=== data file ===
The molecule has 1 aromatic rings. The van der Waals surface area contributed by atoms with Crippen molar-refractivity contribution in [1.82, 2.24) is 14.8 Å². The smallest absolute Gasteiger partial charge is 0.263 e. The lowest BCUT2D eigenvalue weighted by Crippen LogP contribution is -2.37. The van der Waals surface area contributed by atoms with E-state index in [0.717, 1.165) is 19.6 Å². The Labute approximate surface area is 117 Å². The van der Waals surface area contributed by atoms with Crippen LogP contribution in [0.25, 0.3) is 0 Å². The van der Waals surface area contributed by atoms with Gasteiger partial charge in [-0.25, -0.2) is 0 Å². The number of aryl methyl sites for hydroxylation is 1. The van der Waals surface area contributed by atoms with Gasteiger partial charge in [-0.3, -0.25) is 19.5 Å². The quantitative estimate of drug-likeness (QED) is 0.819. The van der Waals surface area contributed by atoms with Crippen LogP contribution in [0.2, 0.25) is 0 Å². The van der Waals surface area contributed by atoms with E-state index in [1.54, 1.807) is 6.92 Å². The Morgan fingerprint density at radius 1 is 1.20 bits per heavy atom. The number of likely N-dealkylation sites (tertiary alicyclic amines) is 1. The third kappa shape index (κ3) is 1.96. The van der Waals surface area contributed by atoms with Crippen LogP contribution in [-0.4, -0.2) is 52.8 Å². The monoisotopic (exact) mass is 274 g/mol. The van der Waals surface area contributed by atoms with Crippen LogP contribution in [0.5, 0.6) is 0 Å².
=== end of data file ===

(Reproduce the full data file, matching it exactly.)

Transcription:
The molecule has 1 aromatic rings. The van der Waals surface area contributed by atoms with Crippen molar-refractivity contribution in [1.82, 2.24) is 14.8 Å². The smallest absolute Gasteiger partial charge is 0.263 e. The lowest BCUT2D eigenvalue weighted by Crippen LogP contribution is -2.37. The van der Waals surface area contributed by atoms with E-state index in [0.717, 1.165) is 19.6 Å². The Labute approximate surface area is 117 Å². The van der Waals surface area contributed by atoms with Crippen LogP contribution in [0.25, 0.3) is 0 Å². The van der Waals surface area contributed by atoms with Gasteiger partial charge in [-0.25, -0.2) is 0 Å². The number of aryl methyl sites for hydroxylation is 1. The van der Waals surface area contributed by atoms with Gasteiger partial charge in [-0.3, -0.25) is 19.5 Å². The quantitative estimate of drug-likeness (QED) is 0.819. The van der Waals surface area contributed by atoms with Crippen LogP contribution in [0.2, 0.25) is 0 Å². The van der Waals surface area contributed by atoms with E-state index in [1.54, 1.807) is 6.92 Å². The Morgan fingerprint density at radius 1 is 1.20 bits per heavy atom. The number of likely N-dealkylation sites (tertiary alicyclic amines) is 1. The third kappa shape index (κ3) is 1.96. The van der Waals surface area contributed by atoms with Crippen LogP contribution in [-0.4, -0.2) is 52.8 Å². The monoisotopic (exact) mass is 274 g/mol. The van der Waals surface area contributed by atoms with Crippen LogP contribution in [0.5, 0.6) is 0 Å².